Berchtesgaden

After five nights in Munich, it was a relief to escape to somewhere less crowded. Our time in Munich can only be described as a Hedonistic divulgence in drinking and eating. Each night found us at the local beer hall, drinking the famous litre steins and devouring pork knuckles or curry wurst. I’ve never been so full in my life. So we were both feeling a little haggard by the time we left the city, and were looking forward to some time in the mountains.

Berchtesgaden is a picturesque Bavarian village hidden in the Alps. The mountains rise above the valley, rocky grey summits appearing to slash at the sky. Forests blanket the slopes, their trees changing colour as the sun dips towards the horizon. And even though it’s halfway through Spring, there’s still plenty of snow around: many of the roads above the town are still closed. This isn’t my first time to Berchtesgaden. I came here a few years ago and fell in love with the mountains and lakes. But for all of its beauty, Berchtesgaden is a town with a dark past. 

Berchtesgaden in the evening

Hitler was incredibly fond of the area, having owned property on the Obersalzburg mountain since the 1920’s. After he came to power in 1933, the Nazi Party began to occupy the Obersalzburg mountain, buying up property for party leaders and driving out the locals. In fact, Berchtesgaden was so beloved by the Nazis that it became their southern headquarters. German tourists would flock to Berchtesgaden in the hope of seeing their leader in his Alpine haunt. It was a valuable military target. An extensive bunker system was constructed beneath the Obersalzburg in case Berlin was lost. A fog machine built into the mountain could create a thick cloud that could hide the mountain from enemy aircraft. Most famously, Hitler’s Eagle’s Nest was built on the summit of the mountain. It’s still quite visible from the streets of Berchtesgaden, a grim reminder of the town’s past. 

The Eagle’s Nest can be seen on top of the mountain behind the town

Berchtesgaden wasn’t bombed during the war, so many of the buildings built by the Nazis are still standing. The train station, in particular, still bears the angular lines and symmetry of Nazi architecture. Built in 1937, there are still recesses in the walls and above doors that once housed swastikas.

Berlin and Munich had been full of memorials and museums dedicated to the two world wars that had shaped the country – they offered insights into the past, along with the aim of preventing it from happening again. It some cases it was overwhelming, with the sheer number of casualties or the heart-reading stories of persecution and mass murder simply beyond comprehension. But in Berchtesgaden, we saw how a small community was impacted by war.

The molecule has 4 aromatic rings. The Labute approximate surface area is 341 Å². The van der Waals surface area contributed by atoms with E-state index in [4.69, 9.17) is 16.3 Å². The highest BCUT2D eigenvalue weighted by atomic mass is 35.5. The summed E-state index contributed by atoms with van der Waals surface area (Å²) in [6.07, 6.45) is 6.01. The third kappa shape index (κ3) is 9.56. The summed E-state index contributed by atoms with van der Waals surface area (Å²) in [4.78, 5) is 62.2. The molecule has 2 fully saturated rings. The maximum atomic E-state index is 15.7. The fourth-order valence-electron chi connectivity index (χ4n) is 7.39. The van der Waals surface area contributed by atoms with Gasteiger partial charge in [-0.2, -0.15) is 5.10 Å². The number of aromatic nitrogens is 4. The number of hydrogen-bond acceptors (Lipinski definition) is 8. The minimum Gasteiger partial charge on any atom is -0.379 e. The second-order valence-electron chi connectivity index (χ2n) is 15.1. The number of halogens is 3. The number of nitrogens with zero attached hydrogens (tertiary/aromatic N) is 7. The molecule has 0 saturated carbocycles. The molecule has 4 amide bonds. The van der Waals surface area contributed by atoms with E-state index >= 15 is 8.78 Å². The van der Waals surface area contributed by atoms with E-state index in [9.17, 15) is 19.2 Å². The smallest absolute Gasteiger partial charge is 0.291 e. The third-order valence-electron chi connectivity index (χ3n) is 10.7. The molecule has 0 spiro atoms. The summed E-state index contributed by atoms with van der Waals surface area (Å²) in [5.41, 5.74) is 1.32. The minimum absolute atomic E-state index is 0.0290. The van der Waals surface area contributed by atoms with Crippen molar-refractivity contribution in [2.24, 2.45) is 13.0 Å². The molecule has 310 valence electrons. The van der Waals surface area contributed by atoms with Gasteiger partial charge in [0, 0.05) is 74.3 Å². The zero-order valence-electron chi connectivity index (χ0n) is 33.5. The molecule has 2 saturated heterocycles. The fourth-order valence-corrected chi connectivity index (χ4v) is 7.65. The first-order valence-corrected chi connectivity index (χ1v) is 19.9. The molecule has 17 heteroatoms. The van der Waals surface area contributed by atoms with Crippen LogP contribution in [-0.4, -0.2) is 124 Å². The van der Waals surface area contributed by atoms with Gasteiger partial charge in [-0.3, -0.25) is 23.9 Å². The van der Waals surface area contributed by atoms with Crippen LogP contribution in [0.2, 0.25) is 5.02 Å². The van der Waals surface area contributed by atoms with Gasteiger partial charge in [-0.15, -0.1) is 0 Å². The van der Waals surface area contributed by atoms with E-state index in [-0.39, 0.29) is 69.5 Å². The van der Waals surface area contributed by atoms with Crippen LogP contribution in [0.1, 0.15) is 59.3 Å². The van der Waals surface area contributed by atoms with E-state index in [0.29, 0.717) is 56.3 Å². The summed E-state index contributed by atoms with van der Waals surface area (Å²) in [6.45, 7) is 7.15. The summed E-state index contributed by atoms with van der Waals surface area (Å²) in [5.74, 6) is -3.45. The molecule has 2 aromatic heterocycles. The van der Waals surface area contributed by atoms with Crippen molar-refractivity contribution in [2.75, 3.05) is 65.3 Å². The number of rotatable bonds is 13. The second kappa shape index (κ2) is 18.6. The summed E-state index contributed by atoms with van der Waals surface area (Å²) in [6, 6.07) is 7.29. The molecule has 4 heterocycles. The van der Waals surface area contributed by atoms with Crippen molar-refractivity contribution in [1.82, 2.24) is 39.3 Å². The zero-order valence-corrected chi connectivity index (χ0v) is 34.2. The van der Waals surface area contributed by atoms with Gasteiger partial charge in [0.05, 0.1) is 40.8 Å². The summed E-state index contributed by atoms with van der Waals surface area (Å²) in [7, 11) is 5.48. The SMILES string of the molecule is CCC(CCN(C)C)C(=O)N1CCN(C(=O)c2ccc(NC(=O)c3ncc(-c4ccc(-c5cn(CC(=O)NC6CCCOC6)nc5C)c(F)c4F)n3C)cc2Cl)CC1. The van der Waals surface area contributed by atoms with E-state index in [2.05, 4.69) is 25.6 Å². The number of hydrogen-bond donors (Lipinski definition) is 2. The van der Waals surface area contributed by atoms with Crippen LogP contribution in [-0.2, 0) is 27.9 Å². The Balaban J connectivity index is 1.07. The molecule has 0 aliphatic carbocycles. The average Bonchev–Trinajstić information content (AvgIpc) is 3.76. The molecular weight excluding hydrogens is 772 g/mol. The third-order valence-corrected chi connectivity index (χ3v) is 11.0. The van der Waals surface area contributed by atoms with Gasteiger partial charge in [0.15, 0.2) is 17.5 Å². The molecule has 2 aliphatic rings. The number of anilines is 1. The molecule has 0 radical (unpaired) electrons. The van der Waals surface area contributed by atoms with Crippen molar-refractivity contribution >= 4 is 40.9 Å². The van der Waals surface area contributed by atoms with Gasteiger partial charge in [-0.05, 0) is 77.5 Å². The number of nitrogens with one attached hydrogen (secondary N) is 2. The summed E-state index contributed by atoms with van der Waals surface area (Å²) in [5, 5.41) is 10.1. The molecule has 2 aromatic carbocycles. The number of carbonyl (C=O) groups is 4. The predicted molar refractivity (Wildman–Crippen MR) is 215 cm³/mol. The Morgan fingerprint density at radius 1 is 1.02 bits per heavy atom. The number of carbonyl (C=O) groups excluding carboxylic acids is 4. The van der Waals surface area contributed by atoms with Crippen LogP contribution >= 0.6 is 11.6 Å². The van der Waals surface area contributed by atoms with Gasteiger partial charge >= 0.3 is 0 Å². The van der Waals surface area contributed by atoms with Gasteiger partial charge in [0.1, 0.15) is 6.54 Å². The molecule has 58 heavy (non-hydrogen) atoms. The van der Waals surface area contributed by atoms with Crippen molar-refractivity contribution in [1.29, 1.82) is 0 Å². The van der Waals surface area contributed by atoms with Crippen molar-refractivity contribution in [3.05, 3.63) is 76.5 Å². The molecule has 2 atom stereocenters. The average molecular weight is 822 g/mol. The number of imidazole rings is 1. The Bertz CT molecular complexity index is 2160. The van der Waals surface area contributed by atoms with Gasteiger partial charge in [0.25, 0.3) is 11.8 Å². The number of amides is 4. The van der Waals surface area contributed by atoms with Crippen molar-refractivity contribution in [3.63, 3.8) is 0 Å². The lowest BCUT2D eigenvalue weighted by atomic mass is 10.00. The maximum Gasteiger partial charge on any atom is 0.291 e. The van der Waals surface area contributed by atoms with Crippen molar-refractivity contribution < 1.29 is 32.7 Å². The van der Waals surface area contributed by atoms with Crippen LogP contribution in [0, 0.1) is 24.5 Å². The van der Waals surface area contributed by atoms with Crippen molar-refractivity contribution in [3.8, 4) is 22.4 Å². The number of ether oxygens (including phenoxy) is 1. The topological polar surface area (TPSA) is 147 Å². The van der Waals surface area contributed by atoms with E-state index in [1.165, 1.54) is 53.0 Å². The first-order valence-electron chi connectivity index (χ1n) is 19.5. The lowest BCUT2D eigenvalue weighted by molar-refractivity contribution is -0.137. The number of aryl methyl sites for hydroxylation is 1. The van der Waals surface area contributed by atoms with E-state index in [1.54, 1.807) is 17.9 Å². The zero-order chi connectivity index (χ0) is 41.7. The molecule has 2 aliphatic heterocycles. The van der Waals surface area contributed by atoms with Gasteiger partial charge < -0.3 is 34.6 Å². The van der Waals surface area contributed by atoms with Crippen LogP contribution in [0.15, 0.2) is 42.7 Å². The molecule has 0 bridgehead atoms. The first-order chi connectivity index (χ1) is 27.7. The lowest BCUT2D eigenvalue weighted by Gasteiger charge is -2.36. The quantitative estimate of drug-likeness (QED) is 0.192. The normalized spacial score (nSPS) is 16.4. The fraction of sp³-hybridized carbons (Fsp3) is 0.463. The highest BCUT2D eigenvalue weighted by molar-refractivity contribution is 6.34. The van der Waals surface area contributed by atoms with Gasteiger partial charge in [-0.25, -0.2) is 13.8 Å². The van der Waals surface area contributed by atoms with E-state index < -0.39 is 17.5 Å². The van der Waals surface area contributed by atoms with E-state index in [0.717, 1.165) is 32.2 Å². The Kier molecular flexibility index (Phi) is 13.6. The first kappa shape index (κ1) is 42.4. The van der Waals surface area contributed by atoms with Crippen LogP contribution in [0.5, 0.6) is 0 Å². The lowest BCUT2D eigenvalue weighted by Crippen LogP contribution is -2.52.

There’s no doubt that the people of this town suffered under the Nazi regime. The cemetery here is full of memorials to fallen soldiers from both wars. It was strange to see memorial plaques to soldiers who had fought for the Nazis. We’d spent the last couple of weeks being taught that the Nazis were the epitome of evil, yet here were their memorials, still lovingly maintained, with haunting epitaphs from grieving mothers who had lost their sons. In some cases, two or three brothers from the same family were on the same plaque. These children were so young; their boyish faces in the faded sepia photos knew nothing of the horrors of war. It was staggering to see how many of them lost their lives in April 1945, during the last weeks of the war. These kids didn’t look like the epitome of evil. They’d been caught up in the manipulations and oppression of a totalitarian regime. It brought home the fact that the first country invaded by the Nazis was Germany itself.

At night, the cemetery was lit by a field of red candles, forming rows of flickering light that flanked the dead. 

A chapel on the hill above Berchtesgaden

We wanted our time in Berchtesgaden to be more than simply visiting the sites of past oppression. One of the highlights of our time here was the hike we did from Lake Königssee to the Eiskapelle (ice cave). Setting out from the shore of the lake, we climbed through Alpine forest up the side of a ridge. It was a crisp morning, with a few clouds breaking against the crest of the mountains.

The top of the ridge was covered with snow – sporadic patches at first, but soon becoming deeper, until we were trudging through calf-deep drifts. The plateau on the other side of the ridge was nestled between the mountains, and the biting wind rushed down their flanks, a remnant of Winter even in the middle of Spring. The snow was deep here. Our shoes weren’t made for this type of terrain. We could hear streams rushing beneath our feet, with the realisation that one misstep off the side of the narrow path could end in disaster. 

The plateau above Lake Königssee

The Eiskapelle itself was inaccessible, buried beneath the snow. So we stood on a rock at the centre of the plateau and watched the myriad small avalanches in the mountains around us. They sounded like the waves breaking on Cottesloe Beach. 

On the plateau near the Eiskapelle

On this remote mountain plateau, the only other hikers we encountered were also Australians. Typical! So as we descended down towards the lake, we shouted out the occasional “coo-ee!” and laughed when we heard their response. 

The view from Lake Königssee
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